Overbuilding the neighborhood

Rick Ryckeley's picture

A real-estate agent came by our house the other day and gave us a free assessment as to its value. With the ever-changing housing market, we thought it was a good idea. Okay, I thought it would be a good idea. The Wife was getting irritated at her husband for bringing a critical stranger in the house during nap time.

Unfortunately, like most things free in this world, the real-estate agent’s free opinion wasn’t worth much. It seems The Wife and I have overbuilt the neighborhood.

As she went though the myriad of reasons why we shouldn’t spend any additional money on our home, I came up with a free assessment of my own. The real-estate agent really didn’t know what she was talking about.

The guided tour of our house started with the outside. As we walked around, I explained the four retaining walls we installed to save the 100-year-old oaks. We reclaim gutter water with an underground piping system and the retaining walls terrace the yard, enabling us to install more plants and trees than grass. I was proud of the fact we had planted more trees than were removed when we built our house. It was then the real-estate agent said, “Landscaping doesn’t sell a house; it’s not important.”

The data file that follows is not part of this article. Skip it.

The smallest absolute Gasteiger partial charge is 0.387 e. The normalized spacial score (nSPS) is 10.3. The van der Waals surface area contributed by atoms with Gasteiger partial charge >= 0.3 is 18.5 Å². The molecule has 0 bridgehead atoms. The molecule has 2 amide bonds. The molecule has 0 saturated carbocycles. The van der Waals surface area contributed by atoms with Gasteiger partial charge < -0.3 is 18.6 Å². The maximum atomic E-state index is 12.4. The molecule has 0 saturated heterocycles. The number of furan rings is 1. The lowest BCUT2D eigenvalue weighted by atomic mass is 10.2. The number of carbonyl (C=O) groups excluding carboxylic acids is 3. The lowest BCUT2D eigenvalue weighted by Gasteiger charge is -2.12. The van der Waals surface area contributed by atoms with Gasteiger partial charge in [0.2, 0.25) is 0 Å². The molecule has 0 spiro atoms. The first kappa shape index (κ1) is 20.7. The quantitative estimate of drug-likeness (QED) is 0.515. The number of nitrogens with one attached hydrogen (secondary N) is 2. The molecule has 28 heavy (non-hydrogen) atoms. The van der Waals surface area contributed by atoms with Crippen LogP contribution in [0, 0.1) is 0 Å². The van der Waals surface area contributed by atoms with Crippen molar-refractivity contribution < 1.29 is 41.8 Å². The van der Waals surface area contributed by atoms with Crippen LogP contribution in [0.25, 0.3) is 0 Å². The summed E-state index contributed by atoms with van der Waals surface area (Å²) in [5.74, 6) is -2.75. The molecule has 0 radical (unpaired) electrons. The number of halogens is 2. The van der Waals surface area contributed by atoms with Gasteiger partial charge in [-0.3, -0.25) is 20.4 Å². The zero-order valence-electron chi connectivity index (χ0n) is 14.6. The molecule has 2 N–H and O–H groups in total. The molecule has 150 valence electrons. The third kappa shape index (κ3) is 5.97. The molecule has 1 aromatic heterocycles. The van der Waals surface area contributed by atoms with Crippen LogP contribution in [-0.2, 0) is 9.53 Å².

Oh, really? It was time for the real-estate agent to get an education. I told her about another homeowner who thought preserving trees and the environment was important. On his self-sufficient 125,000-acre estate located in Asheville, N.C., he had planted 1,000 trees a day for 10 years, reforesting the spent farmland.

Back in 1895, I’m sure some real-estate agent told George Vanderbilt that landscaping wasn’t important also. Frederick Olmsted, the man who started the National Forest, designed the U.S. Capitol grounds, and built that little park located in the center of New York, designed and built the many gardens on his estate. I suggested that she go for a visit to see how important landscaping is to a home. She suggested we go inside.

After showing her the entire house, we headed for the basement. For months, the Wife and I have been building the gym, workroom, home theater, and wine cellar. The only things left to complete were a bathroom and hardwood floors. After looking at all we had done, she said, “I wouldn’t spend any more money on your basement, you’ve already overbuilt the neighborhood.”

Oh, really? The house that good old George built was three stories, 170,000 square feet, and had one of the first elevators in the country. It also had 33 bedrooms, hot and cold running water for the 43 bathrooms, and 65 fireplaces. Cutting-edge technology throughout the home and located in the basement included a swimming pool, a gym, walk-in refrigerators, two huge boilers that brought central heat to every room and, yes, even a wine cellar.